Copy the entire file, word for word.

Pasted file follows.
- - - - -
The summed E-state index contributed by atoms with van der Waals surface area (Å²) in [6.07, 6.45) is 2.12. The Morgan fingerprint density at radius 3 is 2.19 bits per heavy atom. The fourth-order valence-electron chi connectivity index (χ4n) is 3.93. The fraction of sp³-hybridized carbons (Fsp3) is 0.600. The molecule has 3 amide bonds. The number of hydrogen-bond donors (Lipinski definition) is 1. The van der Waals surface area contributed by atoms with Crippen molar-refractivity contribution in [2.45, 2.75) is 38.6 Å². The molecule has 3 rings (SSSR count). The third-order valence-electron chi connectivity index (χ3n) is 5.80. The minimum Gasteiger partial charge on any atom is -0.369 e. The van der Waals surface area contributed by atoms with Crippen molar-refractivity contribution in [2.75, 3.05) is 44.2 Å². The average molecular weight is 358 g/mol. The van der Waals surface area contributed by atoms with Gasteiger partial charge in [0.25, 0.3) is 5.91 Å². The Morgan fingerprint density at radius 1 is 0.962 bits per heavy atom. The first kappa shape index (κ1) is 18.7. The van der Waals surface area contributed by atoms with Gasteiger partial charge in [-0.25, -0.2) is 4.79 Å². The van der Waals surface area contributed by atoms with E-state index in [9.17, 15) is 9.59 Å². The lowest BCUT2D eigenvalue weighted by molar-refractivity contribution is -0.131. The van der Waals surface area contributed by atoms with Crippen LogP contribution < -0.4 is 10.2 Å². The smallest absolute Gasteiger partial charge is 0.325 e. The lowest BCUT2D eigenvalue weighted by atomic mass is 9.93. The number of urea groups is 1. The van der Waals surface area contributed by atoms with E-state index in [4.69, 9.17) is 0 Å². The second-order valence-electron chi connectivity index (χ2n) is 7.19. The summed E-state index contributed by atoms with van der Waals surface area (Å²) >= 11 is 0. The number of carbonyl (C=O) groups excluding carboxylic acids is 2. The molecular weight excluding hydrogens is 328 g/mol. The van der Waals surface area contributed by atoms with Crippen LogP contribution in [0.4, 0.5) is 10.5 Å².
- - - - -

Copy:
The summed E-state index contributed by atoms with van der Waals surface area (Å²) in [6.07, 6.45) is 2.12. The Morgan fingerprint density at radius 3 is 2.19 bits per heavy atom. The fourth-order valence-electron chi connectivity index (χ4n) is 3.93. The fraction of sp³-hybridized carbons (Fsp3) is 0.600. The molecule has 3 amide bonds. The number of hydrogen-bond donors (Lipinski definition) is 1. The van der Waals surface area contributed by atoms with Crippen molar-refractivity contribution in [2.45, 2.75) is 38.6 Å². The molecule has 3 rings (SSSR count). The third-order valence-electron chi connectivity index (χ3n) is 5.80. The minimum Gasteiger partial charge on any atom is -0.369 e. The van der Waals surface area contributed by atoms with Crippen molar-refractivity contribution in [2.75, 3.05) is 44.2 Å². The average molecular weight is 358 g/mol. The van der Waals surface area contributed by atoms with Gasteiger partial charge in [0.25, 0.3) is 5.91 Å². The Morgan fingerprint density at radius 1 is 0.962 bits per heavy atom. The first kappa shape index (κ1) is 18.7. The van der Waals surface area contributed by atoms with Gasteiger partial charge in [-0.25, -0.2) is 4.79 Å². The van der Waals surface area contributed by atoms with E-state index in [9.17, 15) is 9.59 Å². The lowest BCUT2D eigenvalue weighted by molar-refractivity contribution is -0.131. The van der Waals surface area contributed by atoms with Crippen LogP contribution < -0.4 is 10.2 Å². The smallest absolute Gasteiger partial charge is 0.325 e. The lowest BCUT2D eigenvalue weighted by atomic mass is 9.93. The number of urea groups is 1. The van der Waals surface area contributed by atoms with E-state index in [4.69, 9.17) is 0 Å². The second-order valence-electron chi connectivity index (χ2n) is 7.19. The summed E-state index contributed by atoms with van der Waals surface area (Å²) >= 11 is 0. The number of carbonyl (C=O) groups excluding carboxylic acids is 2. The molecular weight excluding hydrogens is 328 g/mol. The van der Waals surface area contributed by atoms with Crippen LogP contribution in [0.4, 0.5) is 10.5 Å².